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Out of the ventricular zone: OVZ cells arise from basal inheritance
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July 4, 2011 –The developing mammalian brain is characterized by rapid proliferation and differentiation, needed to generate the diversity of neural cells and tissues that make up the adult organ. During this stage, one cellular population known as radial glia cells plays the part of neural stem cells capable of both self-renewal and the generation of differentiated progeny. These cells feature processes at both their apical and basal ends, which are allocated asymmetrically to daughter cells in a context-dependent manner, but the relationship between such segregation and the ability to self-renew remains poorly understood.

In the developing mouse brain, neural stem cells normally maintain epithelial structure during asymmetric division. Oblique cleavages occur stochastically and generate a different type of self-renewing neurogenic progenitors (white arrows) outside of the germinal zone.

New research by Atsunori Shitamukai and others in the Laboratory for Cell Asymmetry (Fumio Matsuzaki, Group Director) now sheds new light on the angle of cell division as a crucial determinant of daughter cell fate, with progeny produced by oblique divisions assuming a new combination of differential fates depending on whether they inherit the apical or basal process. Published in The Journal of Neuroscience, these findings are in strong agreement with previous work in the primate nervous system, suggesting that the mouse can serve as a useful model for more detailed studies of this neurodevelopmental process.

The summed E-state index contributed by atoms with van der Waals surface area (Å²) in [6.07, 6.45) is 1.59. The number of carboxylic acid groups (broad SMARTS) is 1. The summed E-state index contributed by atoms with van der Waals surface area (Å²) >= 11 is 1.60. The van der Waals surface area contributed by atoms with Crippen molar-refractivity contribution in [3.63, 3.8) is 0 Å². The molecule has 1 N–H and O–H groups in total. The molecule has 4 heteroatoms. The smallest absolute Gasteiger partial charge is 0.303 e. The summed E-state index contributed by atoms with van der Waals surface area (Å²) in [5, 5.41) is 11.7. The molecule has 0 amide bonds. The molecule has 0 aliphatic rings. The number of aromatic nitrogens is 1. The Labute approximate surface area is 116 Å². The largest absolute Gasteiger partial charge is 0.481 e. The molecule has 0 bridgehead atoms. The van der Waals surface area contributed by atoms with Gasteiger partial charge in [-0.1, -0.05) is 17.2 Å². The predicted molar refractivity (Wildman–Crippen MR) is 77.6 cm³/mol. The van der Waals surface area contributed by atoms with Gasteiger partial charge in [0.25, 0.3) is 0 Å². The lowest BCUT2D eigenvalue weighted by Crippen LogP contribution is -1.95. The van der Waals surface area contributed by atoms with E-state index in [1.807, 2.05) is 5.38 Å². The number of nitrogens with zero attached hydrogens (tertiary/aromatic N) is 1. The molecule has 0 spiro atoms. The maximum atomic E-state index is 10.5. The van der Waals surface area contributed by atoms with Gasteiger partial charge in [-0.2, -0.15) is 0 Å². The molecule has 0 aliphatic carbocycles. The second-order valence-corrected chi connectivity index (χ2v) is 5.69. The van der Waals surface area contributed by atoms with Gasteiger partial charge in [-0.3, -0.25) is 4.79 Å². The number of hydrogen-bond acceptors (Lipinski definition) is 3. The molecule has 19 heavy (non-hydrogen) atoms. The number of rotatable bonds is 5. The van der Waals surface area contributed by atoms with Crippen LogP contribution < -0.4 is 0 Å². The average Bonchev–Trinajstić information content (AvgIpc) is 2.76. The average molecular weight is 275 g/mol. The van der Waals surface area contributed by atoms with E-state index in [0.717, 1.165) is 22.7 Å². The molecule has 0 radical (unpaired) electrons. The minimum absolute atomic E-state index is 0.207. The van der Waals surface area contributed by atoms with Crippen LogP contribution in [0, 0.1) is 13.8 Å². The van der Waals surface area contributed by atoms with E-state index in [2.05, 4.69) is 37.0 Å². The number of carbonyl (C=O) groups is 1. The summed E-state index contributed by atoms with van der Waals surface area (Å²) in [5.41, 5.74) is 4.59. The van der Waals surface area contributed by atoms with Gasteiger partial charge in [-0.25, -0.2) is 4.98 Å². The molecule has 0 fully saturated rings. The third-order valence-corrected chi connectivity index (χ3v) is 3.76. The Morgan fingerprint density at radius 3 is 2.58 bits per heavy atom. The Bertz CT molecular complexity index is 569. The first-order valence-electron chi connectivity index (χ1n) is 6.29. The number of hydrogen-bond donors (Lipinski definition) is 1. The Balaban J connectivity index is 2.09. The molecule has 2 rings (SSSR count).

The group began by observing the fates of daughter cells from apical and basal progenitors, using an electroporation system previously developed by the lab, which enabled them to distinguish between daughter cell types they called apical and other progenitors, after the location at which their subsequent cell division occurs. Apical progenitors, or radial glia cells, divide at the apical surface after interkinetic nuclear migration (INM) and form the apical junction, while basal progenitors divide a single time in the subventricular zone (SVZ), giving rise to a pair of neurons. The group tested whether the fates of daughter cells in such divisions was dependent on the size of the inherited apical membrane, as had been suggested by some previous studies, but found that in this context the question of self-renewal vs. differentiation was unaffected by differences in inherited domain size.

Shitamukai next examined whether the inheritance of the basal process played a role. All apical progenitors divided asymmetrically with regard to this structure, meaning only a single daughter inherits it. By monitoring subsequent changes in the morphology and behavior of daughter cells that had or had not inherited basal process, they were able to determine that those cells that inherited a process often maintained their ability to self-renew, becoming either apical or nonsurface progenitors; daughter cells that did not inherit the basal process showed no such proliferation. Expression of genetic indicators of Notch activation, a hallmark of self-renewal ability in these cells, again showed that inheritance of the basal process is associated with the generation of self-renewing progenitor cells.